Dustin replied -- well, there's this thing called mirror neurons. He recently wrote about it in his blogazine. Our brains are wired to experience things that we see happening to others. Ultimately that is what empathy is -- being able to feel what others experience. And it comes built in to every one of us, thankfully.

As Jeremy Rifkin explains in the video above, the arrow of human history is really one about ever-increasing levels of empathy. Before we only had empathy for a our family group, then your tribe, onwards to a whole nation state, and so on. Recent developments in the state-of-the-art in empathy has now extended empathy to all human beings who live, and now even the whole Earth and all its creatures. Through this empathy, we are moving forward human capability, creation, love, and ultimately goodness in the world. 

I'm certain we were put on this earth to make other people's experiences and lives better. So by giving into empathy, we can truly feel the same experiences as others and thereby improve them. This affects your life right now, no matter what you do. If you're creating something, anything, you probably want it to be good. You want to solve problems for your customers. You want their experience to be better. That's good for you, but even better for others. And making things better for others is what it's really all about.

This concept of mirror neurons as an underpinning of empathy and society fills me with great hope. We've got a shot, guys!

Positivity and negativity in the mirror: You are what you think others to be

Point a finger at someone and three point right back to you. It turns out this is not just a childhood adage.

How positively you see others is linked to how happy, kind-hearted and emotionally stable you are, according to new research by a Wake Forest University psychology professor... They discovered particularly strong associations between positively judging others and how enthusiastic, happy, kind-hearted, courteous, emotionally stable and capable the person describes oneself and is described by others.

“Seeing others positively reveals our own positive traits,” Wood says.

The study also found that how positively you see other people shows how satisfied you are with your own life, and how much you are liked by others.

In contrast, negative perceptions of others are linked to higher levels of narcissism and antisocial behavior. “A huge suite of negative personality traits are associated with viewing others negatively,” Wood says. “The simple tendency to see people negatively indicates a greater likelihood of depression and various personality disorders.”

...

This research suggests that when you ask someone to rate the personality of a particular coworker or acquaintance, you may learn as much about the rater providing the personality description as the person they are describing. The level of negativity the rater uses in describing the other person may indeed indicate that the other person has negative characteristics, but may also be a tip off that the rater is unhappy, disagreeable, neurotic — or has other negative personality traits.

What we choose to say about the people around us reflects heavily on ourselves -- who we are, what we feel, and what our own personality is like.

See the good in others and they shall see the good in you. And wisely choose the company you keep for they will in turn form who you shall become.

Dieter Rams: His first Braun design, and 10 principles of good design

Good design is innovative
Good design makes a product useful
Good design is aesthetic
Good design makes a product understandable
Good design is unobtrusive
Good design is honest
Good design is long-lasting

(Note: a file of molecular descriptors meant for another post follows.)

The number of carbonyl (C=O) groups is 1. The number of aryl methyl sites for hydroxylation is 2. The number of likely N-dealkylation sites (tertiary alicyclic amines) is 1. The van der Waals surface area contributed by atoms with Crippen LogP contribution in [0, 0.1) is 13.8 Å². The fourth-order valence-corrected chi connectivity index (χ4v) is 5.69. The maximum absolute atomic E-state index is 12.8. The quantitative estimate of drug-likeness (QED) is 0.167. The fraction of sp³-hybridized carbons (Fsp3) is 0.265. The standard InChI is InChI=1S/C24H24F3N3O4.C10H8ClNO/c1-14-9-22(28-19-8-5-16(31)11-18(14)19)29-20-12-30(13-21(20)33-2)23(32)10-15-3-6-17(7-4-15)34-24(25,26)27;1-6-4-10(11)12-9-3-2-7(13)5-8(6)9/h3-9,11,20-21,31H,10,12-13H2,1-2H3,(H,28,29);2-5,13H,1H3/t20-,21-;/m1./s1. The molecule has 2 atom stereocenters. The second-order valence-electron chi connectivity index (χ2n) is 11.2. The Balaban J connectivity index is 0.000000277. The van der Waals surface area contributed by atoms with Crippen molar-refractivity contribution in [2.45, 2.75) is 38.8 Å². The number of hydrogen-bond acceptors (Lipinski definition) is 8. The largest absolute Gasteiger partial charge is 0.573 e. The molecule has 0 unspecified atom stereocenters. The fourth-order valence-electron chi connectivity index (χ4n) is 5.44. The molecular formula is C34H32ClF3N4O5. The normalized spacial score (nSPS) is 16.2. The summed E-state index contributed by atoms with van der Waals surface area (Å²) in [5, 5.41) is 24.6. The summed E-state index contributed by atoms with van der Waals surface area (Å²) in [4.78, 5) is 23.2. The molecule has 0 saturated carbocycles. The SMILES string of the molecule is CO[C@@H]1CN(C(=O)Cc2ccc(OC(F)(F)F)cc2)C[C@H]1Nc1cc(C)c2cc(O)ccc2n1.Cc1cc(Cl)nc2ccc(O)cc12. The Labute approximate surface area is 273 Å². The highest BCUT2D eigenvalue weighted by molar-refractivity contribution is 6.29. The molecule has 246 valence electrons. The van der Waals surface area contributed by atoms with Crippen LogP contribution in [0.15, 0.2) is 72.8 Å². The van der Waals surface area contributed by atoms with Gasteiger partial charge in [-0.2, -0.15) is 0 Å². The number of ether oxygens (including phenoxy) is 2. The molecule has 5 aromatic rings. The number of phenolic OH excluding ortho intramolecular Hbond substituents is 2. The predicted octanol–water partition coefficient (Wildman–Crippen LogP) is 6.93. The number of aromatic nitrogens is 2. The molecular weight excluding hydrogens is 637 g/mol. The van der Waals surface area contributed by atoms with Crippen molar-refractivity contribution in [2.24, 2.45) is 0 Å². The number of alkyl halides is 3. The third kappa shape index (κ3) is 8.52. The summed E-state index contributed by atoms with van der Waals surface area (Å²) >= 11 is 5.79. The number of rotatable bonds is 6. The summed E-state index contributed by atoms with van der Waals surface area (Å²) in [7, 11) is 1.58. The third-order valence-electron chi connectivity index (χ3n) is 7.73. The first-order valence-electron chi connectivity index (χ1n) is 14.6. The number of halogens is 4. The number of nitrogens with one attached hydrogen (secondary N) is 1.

Good design is thorough down to the last detail
Good design is environmentally friendly
Good design is as little design as possible

 

Kurt Vonnegut goes to buy an envelope. Profundity ensues.

[When Vonnegut tells his wife he's going out to buy an envelope] Oh, she says, well, you're not a poor man. You know, why don't you go online and buy a hundred envelopes and put them in the closet? And so I pretend not to hear her. And go out to get an envelope because I'm going to have a hell of a good time in the process of buying one envelope. I meet a lot of people. And, see some great looking babes. And a fire engine goes by. And I give them the thumbs up. And, and ask a woman what kind of dog that is. And, and I don't know. The moral of the story is, is we're here on Earth to fart around. And, of course, the computers will do us out of that. And, what the computer people don't realize, or they don't care, is we're dancing animals. You know, we love to move around. And, we're not supposed to dance at all anymore.

Kurt had most of this right. But computers can be used to dance too. If anything, that's what the Internet needs.

More dancing, less office supply purchasing.

Scott Adams suggests a panopticon with privacy: Could such a world exist?

In my book The Dilbert Future I imagined a world with cameras in every room, and on every street corner, recording all the time, but encrypted so that literally no one could view the video without a court order. You wouldn't need much of a police force in that scenario because every crime would be on video, along with the entire escape route, all the way to the criminal's bedroom. Maybe that's too Big Brother for you, but if you reflect on how much privacy you've already given up to technology, it's not that much of a stretch.
--Scott Adams via dilbert.com

This sounds like an excellent plot for a sci fi film. Without some colossally amazing improvements in camera and encryption technology, there are major risks. Diebold would probably try to make these cameras, and fail miserably, just as they have consistently failed at creating reliable voting machines.

Only the consequences are far more dire than a stolen election here or there. Imagine a vast network of cameras recording forever the actions of every single human. Yet through incompetence, that data falls into the hands of anyone willing to pay.

Organized crime? Obsessed exes? Those are just the misanthropic ones. The long arm of the law would have access too. A world of no forgetting. Such a world would be a realization of Jeremy Bentham's Panopticon, a place of invisible omniscience. Though a very interesting concept, above all one shouldn't forget a panopticon is still a prison.

And turning free society into a prison is something that should give us all pause.